There is a drug, available on prescription, called naltrexone (sometimes prescribed under the trade name Nalorex) that can help prevent relapse. Naltrexone doesn’t affect mood at all, but it does block all your opiate receptors. This means that if you take heroin, or any other opiate, the naltrexone will stop it having any effect at all. Taking one naltrexone tablet every day will stop opiates having any effect.
Naltrexone treatment cannot start until 7-10 days after you have taken your last opiate. This is because taking naltrexone before opiates are completely out of your system causes instant withdrawals. Never start naltrexone treatment without seeking medical advice.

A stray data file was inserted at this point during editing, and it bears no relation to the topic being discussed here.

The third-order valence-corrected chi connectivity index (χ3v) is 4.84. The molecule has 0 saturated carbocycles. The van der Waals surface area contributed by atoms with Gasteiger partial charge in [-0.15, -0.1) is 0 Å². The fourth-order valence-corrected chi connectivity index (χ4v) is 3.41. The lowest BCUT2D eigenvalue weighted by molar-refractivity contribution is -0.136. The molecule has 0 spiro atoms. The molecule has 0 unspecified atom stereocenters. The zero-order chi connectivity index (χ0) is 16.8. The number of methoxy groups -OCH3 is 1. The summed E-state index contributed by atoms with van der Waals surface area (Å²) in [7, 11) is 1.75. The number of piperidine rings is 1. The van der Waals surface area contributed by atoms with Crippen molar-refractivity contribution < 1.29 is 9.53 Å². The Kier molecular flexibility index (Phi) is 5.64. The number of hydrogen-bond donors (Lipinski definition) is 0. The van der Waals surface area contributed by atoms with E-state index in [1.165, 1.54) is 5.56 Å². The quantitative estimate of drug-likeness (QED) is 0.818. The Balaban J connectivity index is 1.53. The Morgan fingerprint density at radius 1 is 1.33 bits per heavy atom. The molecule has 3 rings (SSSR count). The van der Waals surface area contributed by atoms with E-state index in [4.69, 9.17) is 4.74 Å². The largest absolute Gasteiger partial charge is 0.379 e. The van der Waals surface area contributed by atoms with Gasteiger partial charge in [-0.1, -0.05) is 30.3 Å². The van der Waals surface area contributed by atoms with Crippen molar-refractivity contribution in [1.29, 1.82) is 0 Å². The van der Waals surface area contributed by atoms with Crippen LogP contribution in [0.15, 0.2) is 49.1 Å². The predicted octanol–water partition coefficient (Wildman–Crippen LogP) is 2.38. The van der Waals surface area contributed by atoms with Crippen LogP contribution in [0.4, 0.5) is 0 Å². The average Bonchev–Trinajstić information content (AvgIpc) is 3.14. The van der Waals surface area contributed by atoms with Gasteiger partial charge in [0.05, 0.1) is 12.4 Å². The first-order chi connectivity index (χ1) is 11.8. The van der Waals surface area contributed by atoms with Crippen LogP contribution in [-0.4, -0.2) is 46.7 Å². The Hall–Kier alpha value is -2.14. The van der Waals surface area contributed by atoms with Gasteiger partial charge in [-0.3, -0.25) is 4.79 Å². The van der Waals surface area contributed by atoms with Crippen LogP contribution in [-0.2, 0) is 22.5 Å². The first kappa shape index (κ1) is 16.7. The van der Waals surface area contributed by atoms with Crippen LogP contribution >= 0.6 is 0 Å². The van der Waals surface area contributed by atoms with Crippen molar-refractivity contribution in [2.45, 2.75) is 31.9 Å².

If you find it hard to stay off but are well motivated some of the time, then naltrexone can be ideal: you can take it when you feel strong and have it in your system ‘protecting’ you when you feel weak.
Sometimes people get their partners to give them the tablets in the morning or they go into a drug service to get them. These are ways of increasing motivation although, in the end, there is no substitute for taking responsibility for yourself. You can use it to build up drug-free time, and experience of difficult situations.
However, once you stop taking naltrexone you will be at very high risk of overdose if you lapse/relapse: injecting heroin after a period on naltrexone often kills.